• Earn natural links: Links from spammy sources can actually hurt your site with search engines. Build relationships with industry professionals who will share your content, and link to their primary resources in return. Links from high-quality websites will give yours a boost.
  • Media: Include images and video (with descriptive titles and alt text) on blog posts and landing pages. They improve the user experience, which decreases bounce rates and improves your standing with Google.
  • The strength of a good content marketing strategy is in providing the information and answers that your target audience is looking for, but your hard work is all for nought if they can’t find it! Make sure you’re creating content for the user, but that search engines will also favor.

Why Content Marketing Is Integral to Inbound Marketing

To answer this question, I should probably explain exactly what inbound marketing is. So, a long, long time ago – before the existence of the “Internet” – businesses relied on outbound marketing to attract customers. Outbound marketing is a nice term for basically shoving information into the faces of unsuspecting consumers. Examples would be TV commercials, radio ads, print ads, flyers and – the absolute worst offender of them all – phone calls. There was nothing quite like having dinner interrupted by someone attempting to sell you insurance. When it comes down to it, outbound marketing is the equivalent of being informed about a product or service without having asked to be informed about it.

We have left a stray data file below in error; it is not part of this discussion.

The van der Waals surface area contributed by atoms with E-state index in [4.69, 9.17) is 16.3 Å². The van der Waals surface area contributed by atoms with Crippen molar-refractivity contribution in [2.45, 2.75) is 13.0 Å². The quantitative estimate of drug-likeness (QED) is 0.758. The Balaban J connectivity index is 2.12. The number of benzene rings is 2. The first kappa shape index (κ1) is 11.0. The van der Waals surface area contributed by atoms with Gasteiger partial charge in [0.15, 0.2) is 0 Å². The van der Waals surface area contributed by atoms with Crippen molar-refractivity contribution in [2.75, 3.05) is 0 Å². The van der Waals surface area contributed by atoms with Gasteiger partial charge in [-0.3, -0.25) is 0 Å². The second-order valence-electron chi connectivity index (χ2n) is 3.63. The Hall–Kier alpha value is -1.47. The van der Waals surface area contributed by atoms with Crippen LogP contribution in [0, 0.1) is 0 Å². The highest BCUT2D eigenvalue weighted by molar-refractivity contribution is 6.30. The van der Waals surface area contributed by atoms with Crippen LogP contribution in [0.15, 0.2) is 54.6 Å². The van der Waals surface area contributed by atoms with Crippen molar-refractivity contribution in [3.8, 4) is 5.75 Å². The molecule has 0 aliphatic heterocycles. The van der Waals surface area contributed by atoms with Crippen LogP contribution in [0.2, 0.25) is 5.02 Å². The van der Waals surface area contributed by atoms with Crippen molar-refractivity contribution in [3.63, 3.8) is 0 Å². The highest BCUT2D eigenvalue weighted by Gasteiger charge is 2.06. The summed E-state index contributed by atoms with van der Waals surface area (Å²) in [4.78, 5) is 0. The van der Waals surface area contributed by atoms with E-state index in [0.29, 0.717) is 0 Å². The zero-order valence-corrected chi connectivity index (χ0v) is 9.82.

This is where inbound marketing differs. Inbound marketing allows the consumer to do the research by him or herself. The process goes like this: you put your company out there and expose your brand and offerings so that it’s easy for consumers to find you. Once they do find you, you provide them with information about your company and your products or services that they can educate themselves on their own time. You supply them with the information they need to make an informed purchasing decision on their own. You are not informing them about your products or services, they are informing themselves. This has proven to be an incredibly effective way to market to consumers since it takes away the pressure levied against them to buy right away. Instead, you’re nurturing them before, throughout and after the sales process, which leads to more long-term customers – exactly what you want.